Government Run Health Care Unconstitutional???

Discussion in 'Healthcare/Insurance/Govt Healthcare' started by Skull Pilot, Jun 22, 2009.

  1. Skull Pilot
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    Skull Pilot Platinum Member

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    Is Government Health Care Constitutional? - WSJ.com
    And in order to have that say, the government must be privy to your most private information.

    And the answer is that government cannot do any of these things unless it has unprecedented access to your personal information because...

    Are those of you who champion privacy in your personal choices so ready to give it up to guarantee health insurance for not the 46 million people you have been told don't have insurance but for the less than 11 million who are the true uninsured.

    See the breakdown of the government's inflated figures here

    How many uninsured people need additional help from taxpayers? | KeithHennessey.com
     
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  2. Navy1960
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    Navy1960 Senior Member

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    Here is something else you might be interested in Skull, the only group of Americans that have a right to healthcare under the constitution are prisoners....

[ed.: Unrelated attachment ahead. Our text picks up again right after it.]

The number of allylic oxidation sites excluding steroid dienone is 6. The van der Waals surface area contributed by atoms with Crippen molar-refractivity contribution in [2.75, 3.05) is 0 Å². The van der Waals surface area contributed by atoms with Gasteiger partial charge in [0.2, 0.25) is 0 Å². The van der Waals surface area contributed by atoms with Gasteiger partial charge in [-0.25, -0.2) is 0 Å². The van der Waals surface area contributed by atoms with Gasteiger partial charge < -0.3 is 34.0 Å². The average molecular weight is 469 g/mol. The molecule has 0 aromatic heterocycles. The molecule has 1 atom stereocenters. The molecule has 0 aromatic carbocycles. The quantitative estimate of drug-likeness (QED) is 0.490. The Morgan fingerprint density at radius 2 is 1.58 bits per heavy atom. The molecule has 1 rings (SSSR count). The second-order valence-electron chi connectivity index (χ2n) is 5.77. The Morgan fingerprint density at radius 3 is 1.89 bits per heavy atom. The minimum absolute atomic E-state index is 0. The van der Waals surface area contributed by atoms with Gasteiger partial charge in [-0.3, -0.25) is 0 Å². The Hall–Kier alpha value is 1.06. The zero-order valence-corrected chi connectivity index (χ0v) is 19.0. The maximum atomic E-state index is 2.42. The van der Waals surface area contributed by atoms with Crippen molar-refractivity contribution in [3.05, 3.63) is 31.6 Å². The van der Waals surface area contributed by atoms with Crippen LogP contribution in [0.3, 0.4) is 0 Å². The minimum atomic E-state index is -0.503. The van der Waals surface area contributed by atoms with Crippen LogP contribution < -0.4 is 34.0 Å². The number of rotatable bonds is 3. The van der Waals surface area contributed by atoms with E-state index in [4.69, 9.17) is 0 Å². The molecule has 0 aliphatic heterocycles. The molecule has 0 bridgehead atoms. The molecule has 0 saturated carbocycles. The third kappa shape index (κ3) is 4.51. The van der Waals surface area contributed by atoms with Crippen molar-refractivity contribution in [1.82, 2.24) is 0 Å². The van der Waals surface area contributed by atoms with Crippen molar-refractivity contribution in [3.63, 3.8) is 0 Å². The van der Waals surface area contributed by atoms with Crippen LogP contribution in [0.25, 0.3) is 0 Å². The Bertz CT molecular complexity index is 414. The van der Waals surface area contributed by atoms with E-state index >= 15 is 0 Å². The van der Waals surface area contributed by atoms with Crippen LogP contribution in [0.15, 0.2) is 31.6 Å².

Estelle V. Gamble

    These elementary principles establish the government's obligation to provide medical care for those whom it is punishing by incarceration. An inmate must rely on prison authorities to treat his medical needs; if the authorities fail to do so, those needs will not be met. In the worst cases, such a failure may actually produce physical "torture or a lingering death," In re Kemmler, supra, the evils of most immediate concern to the drafters of the Amendment. In less serious cases, denial of medical care may result in pain and suffering which no one suggests would serve any penological purpose. Cf. Gregg v. Georgia, supra, at 182-183 (joint opinion). The infliction of such unnecessary suffering is inconsistent with contemporary standards of decency as manifested in modern legislation [n8]codifying the common [p104] law view that "it is but just that the public be required to care for the prisoner, who cannot, by reason of the deprivation of his liberty, care for himself

    Estelle v. Gamble
     
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